Dal Forno Romano Valpolicella Superiore Monte Lodoletta 2014


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“The 2014 is a unique rendition of Dal Forno’s Valpolicella Superiore Monte Lodoletta. It’s a remarkably pretty wine, displaying crushed ripe strawberries and plums with cinnamon, clove, vanilla bean and a cooling hint of mint. The textures are velvety, coating all that they touch in glycerol fruit concentration, yet somehow coming across as zesty and spry, contrasting weight with saturating notes of tart blackberry and savory spice. There’s a bit at a lull in the midpalate, yet it hardly takes away from the experience. At times, the Monte Lodoletta can seem almost salty, especially through its long, mouthwatering finish, where hints of cherry pits and herbs linger. This atypical yet truly enjoyable expression is the result of the extremely difficult 2014 vintage, when hail damaged and reduced the crop in the lower-elevation vineyards, followed by rain from August through September. As a result, Dal Forno decided not to produce their Amarone, and to instead focus all of their attention on the Valpolicella. The result is a wine that no Dal Forno fan should miss, but be aware that production was down 30% from an average year. Drinking window: 2022-2034. 94 points

The Val d’Illasi is the furthest valley east of Verona that is permitted to produce Valpolicella and Amarone. It is not part of the original “Classico” growing area, but it is the home of the Dal Forno vineyards and winery. With 26 hectares of vines planted at an average of 270 meters, the Dal Forno family is able to blend the advantages of the alluvial soils in the lower elevations, and the clay-rich soils as their vines move further upslope. The focus here is on the traditional mix of varieties: Corvina, Corvinone, Rondinella, Oseleta and Croatina. However, in the winery, Dal Forno depends on a modern approach, with no fear of technology, to create their portfolio of dark, massively intense, seamlessly elegant, yet wonderfully balanced Amarone and Valpolicella. Marco Dal Forno, enologist and second generation, explained that the family had recently acquired another 24 hectares of vineyards, but it intends to experiment with them prior to blending them into the production. His goal is to better understand the unique soil types within Illasi and how each variety acts differently within them, in order to plan for replantings in the future. That said, production quantity was a repeating theme of our conversations, as he also explained to me that hail is becoming more and more frequent. As I mentioned previously, these are modern interpretations of the wines of the region, but don’t let that deter you, because they are also some of the best produced from year to year. Following an extremely strict selection, Corvina grapes for the Amarone undergo three months of air-drying, followed by a first fermentation in stainless steel with automated punch-downs; and then moved into new French oak, where the wine undergoes a slow secondary fermentation that can last up to 18 months. Ultimately, the Amarone spends two years in barrel prior to bottling. It’s also extremely important to take note that even the Valpolicella of Dal Forno spends 45 days air-drying, followed by two years in new oak and three years in bottle. Basically, it’s like drinking many other producers’ Amarone, but it’s labeled Valpolicella.”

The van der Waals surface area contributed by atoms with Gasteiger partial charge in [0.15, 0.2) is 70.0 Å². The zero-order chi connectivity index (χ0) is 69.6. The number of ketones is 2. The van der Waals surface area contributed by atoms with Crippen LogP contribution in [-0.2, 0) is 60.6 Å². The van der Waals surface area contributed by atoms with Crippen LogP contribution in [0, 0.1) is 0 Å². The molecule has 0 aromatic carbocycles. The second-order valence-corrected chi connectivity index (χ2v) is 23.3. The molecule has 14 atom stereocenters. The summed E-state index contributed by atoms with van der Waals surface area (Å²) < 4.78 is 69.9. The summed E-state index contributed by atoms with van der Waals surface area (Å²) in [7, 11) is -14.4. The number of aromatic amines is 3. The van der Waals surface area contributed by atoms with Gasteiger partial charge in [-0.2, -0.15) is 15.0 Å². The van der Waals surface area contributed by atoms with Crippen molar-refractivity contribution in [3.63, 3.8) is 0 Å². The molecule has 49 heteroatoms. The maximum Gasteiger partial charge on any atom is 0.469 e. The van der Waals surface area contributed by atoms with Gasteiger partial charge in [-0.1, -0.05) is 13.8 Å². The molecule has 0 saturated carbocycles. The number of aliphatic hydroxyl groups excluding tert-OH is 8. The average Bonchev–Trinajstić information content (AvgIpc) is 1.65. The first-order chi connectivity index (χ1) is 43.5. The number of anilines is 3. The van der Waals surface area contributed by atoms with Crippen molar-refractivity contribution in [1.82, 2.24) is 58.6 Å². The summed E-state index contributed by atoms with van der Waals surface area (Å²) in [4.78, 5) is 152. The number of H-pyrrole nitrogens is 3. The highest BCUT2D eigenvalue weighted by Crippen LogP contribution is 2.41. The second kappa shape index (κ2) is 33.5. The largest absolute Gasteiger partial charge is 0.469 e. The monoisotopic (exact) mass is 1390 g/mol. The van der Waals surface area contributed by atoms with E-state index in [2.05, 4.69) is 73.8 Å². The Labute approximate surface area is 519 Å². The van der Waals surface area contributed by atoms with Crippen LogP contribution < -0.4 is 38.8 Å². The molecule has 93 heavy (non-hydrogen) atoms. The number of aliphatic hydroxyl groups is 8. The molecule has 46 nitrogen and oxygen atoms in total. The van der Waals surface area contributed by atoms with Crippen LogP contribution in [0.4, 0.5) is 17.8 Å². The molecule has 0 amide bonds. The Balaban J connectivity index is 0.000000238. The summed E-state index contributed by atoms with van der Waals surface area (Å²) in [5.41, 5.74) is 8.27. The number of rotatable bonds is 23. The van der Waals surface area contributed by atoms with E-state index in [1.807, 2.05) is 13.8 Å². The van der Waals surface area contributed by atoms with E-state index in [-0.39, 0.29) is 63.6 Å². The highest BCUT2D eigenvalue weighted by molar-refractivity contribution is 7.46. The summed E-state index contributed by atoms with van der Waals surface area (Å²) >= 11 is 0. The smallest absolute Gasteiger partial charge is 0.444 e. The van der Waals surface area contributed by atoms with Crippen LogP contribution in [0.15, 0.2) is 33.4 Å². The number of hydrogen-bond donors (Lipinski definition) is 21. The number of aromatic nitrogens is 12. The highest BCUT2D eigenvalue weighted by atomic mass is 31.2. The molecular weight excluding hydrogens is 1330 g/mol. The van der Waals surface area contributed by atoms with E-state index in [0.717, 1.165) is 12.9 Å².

Eric Guido, Vinous (02/21)